Thermostasis and Modern Sexism

This paper (with Angie Torres-Beltran) presents evidence that Americans’ gender attitudes (across a variety of measures) became discontinuously more conservative after the 2020 Elections. This paper is under review.

To make these claims, we draw on scholarship on modern sexism, public opinion on gender attitudes, and research into political parties’ positioning on gender equality, to theorize why elections should inspire thermostatic effects on gender attitudes.

We present evidence that respondent’s attitudes towards women’s equality worsened and their perceptions of discrimination against women reduced immediately after the 2020 Elections. These findings present evidence that Americans situate their understandings about the positioning of social groups by which party takes power. This, paradoxically, constrains the organizing power of marginalized groups: their political successes reduce Americans’ perceptions of barriers against them.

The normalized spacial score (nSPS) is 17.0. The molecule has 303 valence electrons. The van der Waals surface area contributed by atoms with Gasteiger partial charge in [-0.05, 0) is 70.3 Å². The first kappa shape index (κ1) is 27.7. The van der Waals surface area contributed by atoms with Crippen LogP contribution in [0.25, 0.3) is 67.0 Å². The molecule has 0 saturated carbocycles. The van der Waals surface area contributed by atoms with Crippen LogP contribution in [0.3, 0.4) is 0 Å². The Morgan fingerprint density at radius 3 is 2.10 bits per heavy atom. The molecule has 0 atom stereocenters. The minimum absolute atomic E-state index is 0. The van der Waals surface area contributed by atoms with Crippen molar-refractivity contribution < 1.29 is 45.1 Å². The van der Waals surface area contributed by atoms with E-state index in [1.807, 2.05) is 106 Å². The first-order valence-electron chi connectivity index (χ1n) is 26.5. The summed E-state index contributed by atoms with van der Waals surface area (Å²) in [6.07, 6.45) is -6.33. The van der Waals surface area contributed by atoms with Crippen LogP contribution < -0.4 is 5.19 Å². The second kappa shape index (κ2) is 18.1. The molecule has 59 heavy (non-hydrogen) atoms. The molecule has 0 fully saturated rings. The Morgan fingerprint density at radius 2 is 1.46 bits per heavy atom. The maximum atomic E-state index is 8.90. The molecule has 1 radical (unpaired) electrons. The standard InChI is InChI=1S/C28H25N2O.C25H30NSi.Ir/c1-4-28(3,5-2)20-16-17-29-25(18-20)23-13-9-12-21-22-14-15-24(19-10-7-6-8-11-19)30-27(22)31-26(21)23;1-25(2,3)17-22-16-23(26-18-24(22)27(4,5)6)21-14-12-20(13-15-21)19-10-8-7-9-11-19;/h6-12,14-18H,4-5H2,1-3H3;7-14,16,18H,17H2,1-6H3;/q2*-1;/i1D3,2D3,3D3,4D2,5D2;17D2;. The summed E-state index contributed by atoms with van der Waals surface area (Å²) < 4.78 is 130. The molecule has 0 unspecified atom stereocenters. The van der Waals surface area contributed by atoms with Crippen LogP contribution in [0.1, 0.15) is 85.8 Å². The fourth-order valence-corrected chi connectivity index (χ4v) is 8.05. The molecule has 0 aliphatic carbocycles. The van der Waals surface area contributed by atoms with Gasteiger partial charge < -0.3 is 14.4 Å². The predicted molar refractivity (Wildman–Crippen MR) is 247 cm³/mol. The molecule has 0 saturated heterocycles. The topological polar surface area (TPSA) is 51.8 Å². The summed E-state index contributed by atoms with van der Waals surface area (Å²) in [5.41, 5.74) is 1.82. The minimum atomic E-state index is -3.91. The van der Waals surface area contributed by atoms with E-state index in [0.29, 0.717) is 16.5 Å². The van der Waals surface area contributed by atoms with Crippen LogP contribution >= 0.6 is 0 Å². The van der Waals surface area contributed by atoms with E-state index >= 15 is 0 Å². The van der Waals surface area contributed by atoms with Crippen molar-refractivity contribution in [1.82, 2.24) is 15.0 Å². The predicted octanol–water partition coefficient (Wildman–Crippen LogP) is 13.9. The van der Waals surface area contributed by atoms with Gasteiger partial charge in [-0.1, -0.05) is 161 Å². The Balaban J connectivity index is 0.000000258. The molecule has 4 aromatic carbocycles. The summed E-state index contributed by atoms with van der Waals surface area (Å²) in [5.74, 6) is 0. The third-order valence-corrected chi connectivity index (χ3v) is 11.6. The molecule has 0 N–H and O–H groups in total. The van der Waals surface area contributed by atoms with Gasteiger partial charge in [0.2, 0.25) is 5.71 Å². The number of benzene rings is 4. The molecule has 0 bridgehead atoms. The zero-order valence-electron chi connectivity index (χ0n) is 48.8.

Respondents’ average reports of modern sexism and their mean levels of perceived discrimination against women decreased after the 2020 Elections, with the change consolidating strongly in the subsequent weeks.

Colin Cepuran Written by:

Colin Cepuran is a political scientist and a policy analyst working in Kalamazoo, MI.